Major banks will come under pressure not to pass on the full benefit of future official rate cuts after regulators announced plans to increase capital requirements on lending to home borrowers.
The new capital rules, predicted in The New Daily in February, will take effect in July next year.
At the moment, the four major banks – ANZ, Commonwealth, Westpac and NAB – are required to put aside about $1.70 in capital for every $100 they lend to a home borrower.
For an average home loan of $300,000, that means the major banks currently put aside around $5100 to cover against the risk of borrower defaults.
However, under changes to be introduced by the Australian Prudential Regulation Authority on Monday, the major banks will be forced to put aside $7500 on loans of the same value.
That means the cost of lending to average borrowers is about to go up by more $2000.
How will the major banks respond?
The new lending rules for home mortgages will erode the profitability of home lending for the major banks.
While each of the banks will issue more shares to raise cash to cover the new costs, borrowers could also be hit with a new fee or miss out on the full benefit of future official rate cuts.
ANZ chief executive Mike Smith warned last year that his bank would be forced to pass on extra costs to home borrowers if APRA boosted the capital requirement on home loans.
“Higher capital costs will come at a cost to customers who will pay more for home lending,” Mr Smith said before new rules were announced on Monday.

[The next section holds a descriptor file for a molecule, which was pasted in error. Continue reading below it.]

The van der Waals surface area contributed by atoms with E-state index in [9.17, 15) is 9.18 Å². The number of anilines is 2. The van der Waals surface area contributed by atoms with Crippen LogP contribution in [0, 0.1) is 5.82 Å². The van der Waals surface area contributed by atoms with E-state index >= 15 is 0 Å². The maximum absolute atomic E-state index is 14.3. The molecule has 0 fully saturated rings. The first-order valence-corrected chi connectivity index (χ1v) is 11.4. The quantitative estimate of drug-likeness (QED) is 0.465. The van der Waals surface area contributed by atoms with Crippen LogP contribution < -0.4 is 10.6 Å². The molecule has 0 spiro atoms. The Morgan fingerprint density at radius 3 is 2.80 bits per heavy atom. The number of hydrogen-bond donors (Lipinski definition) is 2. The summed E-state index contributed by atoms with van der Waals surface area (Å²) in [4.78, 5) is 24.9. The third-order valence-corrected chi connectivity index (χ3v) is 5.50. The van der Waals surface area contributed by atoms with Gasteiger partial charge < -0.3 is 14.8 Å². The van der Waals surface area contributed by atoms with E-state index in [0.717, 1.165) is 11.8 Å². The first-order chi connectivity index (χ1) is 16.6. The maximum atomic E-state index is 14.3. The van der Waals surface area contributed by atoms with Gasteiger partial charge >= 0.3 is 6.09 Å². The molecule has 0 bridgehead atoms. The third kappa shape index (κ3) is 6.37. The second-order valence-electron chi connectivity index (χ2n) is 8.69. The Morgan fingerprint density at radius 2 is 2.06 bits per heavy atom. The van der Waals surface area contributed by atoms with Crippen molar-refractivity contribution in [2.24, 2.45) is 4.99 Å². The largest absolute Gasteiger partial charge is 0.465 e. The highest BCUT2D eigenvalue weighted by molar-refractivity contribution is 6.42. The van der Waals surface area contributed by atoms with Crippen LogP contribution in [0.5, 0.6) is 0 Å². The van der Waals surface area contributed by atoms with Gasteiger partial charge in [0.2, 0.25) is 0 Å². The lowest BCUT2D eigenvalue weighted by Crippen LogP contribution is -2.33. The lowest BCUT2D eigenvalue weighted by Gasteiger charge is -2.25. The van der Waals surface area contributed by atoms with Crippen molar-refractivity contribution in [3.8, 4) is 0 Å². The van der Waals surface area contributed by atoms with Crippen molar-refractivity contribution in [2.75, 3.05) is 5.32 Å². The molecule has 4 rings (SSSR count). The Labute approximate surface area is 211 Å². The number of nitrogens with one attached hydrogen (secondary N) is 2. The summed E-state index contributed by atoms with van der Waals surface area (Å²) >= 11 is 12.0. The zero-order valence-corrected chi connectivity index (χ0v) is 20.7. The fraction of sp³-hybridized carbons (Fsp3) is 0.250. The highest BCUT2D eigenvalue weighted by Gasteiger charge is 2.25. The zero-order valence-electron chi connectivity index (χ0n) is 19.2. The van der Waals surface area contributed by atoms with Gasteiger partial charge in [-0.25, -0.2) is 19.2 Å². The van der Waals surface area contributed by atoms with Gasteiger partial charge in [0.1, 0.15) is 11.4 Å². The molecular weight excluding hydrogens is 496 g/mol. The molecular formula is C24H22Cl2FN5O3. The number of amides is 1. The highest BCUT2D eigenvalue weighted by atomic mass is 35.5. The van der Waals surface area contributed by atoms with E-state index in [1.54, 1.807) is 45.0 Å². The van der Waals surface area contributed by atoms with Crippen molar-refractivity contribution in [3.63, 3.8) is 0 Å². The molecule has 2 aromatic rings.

However, the bank refused to comment on whether borrowers would be hit with additional fees under the new capital regime.
The changes mean that ANZ will have to put aside an extra $2.3 billion in capital to support its home loan book.
National Australia Bank has pre-empted the new rules by issuing more shares to meet the new capital requirements.
But the bank has not ruled out retrieving some of the costs from borrowers.
“Today’s announcement by APRA of an increase in mortgage risk weights aligns with our expectations,” said NAB senior executive, Craig Drummond.
“NAB has built a capital buffer in anticipation of such changes, making it well placed to respond to changes in regulatory capital requirements.”
Reforms will level competition in the mortgage market
If your home loan is with a regional bank or credit union, the new capital rules will not affect your home loan.
Lenders such as Bendigo Bank, ME Bank and Bank of Queensland are already required to put aside more regulatory capital on the home loans they provide.
However, the new rules could have an impact on competition in the home loan market because major banks will find it increasingly difficult to compete against non-bank lenders that are not regulated by APRA.